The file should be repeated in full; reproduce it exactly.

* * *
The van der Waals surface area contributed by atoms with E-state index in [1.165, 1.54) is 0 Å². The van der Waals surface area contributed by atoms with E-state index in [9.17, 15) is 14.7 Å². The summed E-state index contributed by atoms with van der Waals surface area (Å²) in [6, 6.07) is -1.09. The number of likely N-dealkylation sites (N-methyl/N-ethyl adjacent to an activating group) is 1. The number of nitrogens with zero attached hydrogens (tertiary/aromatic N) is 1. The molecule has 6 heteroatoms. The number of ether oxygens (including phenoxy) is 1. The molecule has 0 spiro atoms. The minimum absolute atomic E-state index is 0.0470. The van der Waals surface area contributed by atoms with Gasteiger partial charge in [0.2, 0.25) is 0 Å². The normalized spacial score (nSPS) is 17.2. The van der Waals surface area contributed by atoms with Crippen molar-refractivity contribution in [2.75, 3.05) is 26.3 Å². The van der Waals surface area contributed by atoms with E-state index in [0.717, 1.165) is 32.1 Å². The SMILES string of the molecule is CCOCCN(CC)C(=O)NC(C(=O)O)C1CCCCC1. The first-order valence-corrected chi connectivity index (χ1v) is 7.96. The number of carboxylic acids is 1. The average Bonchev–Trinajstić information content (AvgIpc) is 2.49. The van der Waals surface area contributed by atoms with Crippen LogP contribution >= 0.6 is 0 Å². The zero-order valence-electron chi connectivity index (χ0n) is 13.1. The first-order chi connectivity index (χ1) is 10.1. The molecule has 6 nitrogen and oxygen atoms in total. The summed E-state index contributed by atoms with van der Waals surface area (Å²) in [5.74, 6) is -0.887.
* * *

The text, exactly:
The van der Waals surface area contributed by atoms with E-state index in [1.165, 1.54) is 0 Å². The van der Waals surface area contributed by atoms with E-state index in [9.17, 15) is 14.7 Å². The summed E-state index contributed by atoms with van der Waals surface area (Å²) in [6, 6.07) is -1.09. The number of likely N-dealkylation sites (N-methyl/N-ethyl adjacent to an activating group) is 1. The number of nitrogens with zero attached hydrogens (tertiary/aromatic N) is 1. The molecule has 6 heteroatoms. The number of ether oxygens (including phenoxy) is 1. The molecule has 0 spiro atoms. The minimum absolute atomic E-state index is 0.0470. The van der Waals surface area contributed by atoms with Gasteiger partial charge in [0.2, 0.25) is 0 Å². The normalized spacial score (nSPS) is 17.2. The van der Waals surface area contributed by atoms with Crippen molar-refractivity contribution in [2.75, 3.05) is 26.3 Å². The van der Waals surface area contributed by atoms with E-state index in [0.717, 1.165) is 32.1 Å². The SMILES string of the molecule is CCOCCN(CC)C(=O)NC(C(=O)O)C1CCCCC1. The first-order valence-corrected chi connectivity index (χ1v) is 7.96. The number of carboxylic acids is 1. The average Bonchev–Trinajstić information content (AvgIpc) is 2.49. The van der Waals surface area contributed by atoms with Crippen LogP contribution >= 0.6 is 0 Å². The zero-order valence-electron chi connectivity index (χ0n) is 13.1. The first-order chi connectivity index (χ1) is 10.1. The molecule has 6 nitrogen and oxygen atoms in total. The summed E-state index contributed by atoms with van der Waals surface area (Å²) in [5.74, 6) is -0.887.